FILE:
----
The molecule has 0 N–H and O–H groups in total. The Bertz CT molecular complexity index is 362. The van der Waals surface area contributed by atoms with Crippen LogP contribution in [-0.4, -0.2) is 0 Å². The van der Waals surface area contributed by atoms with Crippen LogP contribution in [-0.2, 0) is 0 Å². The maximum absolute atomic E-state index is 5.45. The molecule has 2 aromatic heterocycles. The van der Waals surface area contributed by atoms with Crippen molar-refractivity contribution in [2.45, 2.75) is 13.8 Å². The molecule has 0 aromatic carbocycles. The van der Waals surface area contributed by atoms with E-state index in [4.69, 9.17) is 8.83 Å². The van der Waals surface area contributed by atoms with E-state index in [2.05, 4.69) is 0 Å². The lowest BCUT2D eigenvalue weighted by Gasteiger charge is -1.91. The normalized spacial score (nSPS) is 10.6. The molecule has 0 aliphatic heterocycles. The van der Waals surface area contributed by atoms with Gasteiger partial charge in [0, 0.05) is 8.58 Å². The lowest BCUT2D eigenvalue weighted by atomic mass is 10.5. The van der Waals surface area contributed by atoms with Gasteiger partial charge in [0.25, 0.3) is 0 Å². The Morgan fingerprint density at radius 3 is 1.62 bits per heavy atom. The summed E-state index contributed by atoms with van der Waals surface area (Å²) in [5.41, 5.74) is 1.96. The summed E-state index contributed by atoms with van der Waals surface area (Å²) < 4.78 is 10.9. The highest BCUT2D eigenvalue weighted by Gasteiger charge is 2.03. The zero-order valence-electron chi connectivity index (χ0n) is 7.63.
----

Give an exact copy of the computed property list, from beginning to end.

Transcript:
The molecule has 0 N–H and O–H groups in total. The Bertz CT molecular complexity index is 362. The van der Waals surface area contributed by atoms with Crippen LogP contribution in [-0.4, -0.2) is 0 Å². The van der Waals surface area contributed by atoms with Crippen LogP contribution in [-0.2, 0) is 0 Å². The maximum absolute atomic E-state index is 5.45. The molecule has 2 aromatic heterocycles. The van der Waals surface area contributed by atoms with Crippen molar-refractivity contribution in [2.45, 2.75) is 13.8 Å². The molecule has 0 aromatic carbocycles. The van der Waals surface area contributed by atoms with E-state index in [4.69, 9.17) is 8.83 Å². The van der Waals surface area contributed by atoms with E-state index in [2.05, 4.69) is 0 Å². The lowest BCUT2D eigenvalue weighted by Gasteiger charge is -1.91. The normalized spacial score (nSPS) is 10.6. The molecule has 0 aliphatic heterocycles. The van der Waals surface area contributed by atoms with Gasteiger partial charge in [0, 0.05) is 8.58 Å². The lowest BCUT2D eigenvalue weighted by atomic mass is 10.5. The van der Waals surface area contributed by atoms with Gasteiger partial charge in [0.25, 0.3) is 0 Å². The Morgan fingerprint density at radius 3 is 1.62 bits per heavy atom. The summed E-state index contributed by atoms with van der Waals surface area (Å²) in [5.41, 5.74) is 1.96. The summed E-state index contributed by atoms with van der Waals surface area (Å²) < 4.78 is 10.9. The highest BCUT2D eigenvalue weighted by Gasteiger charge is 2.03. The zero-order valence-electron chi connectivity index (χ0n) is 7.63.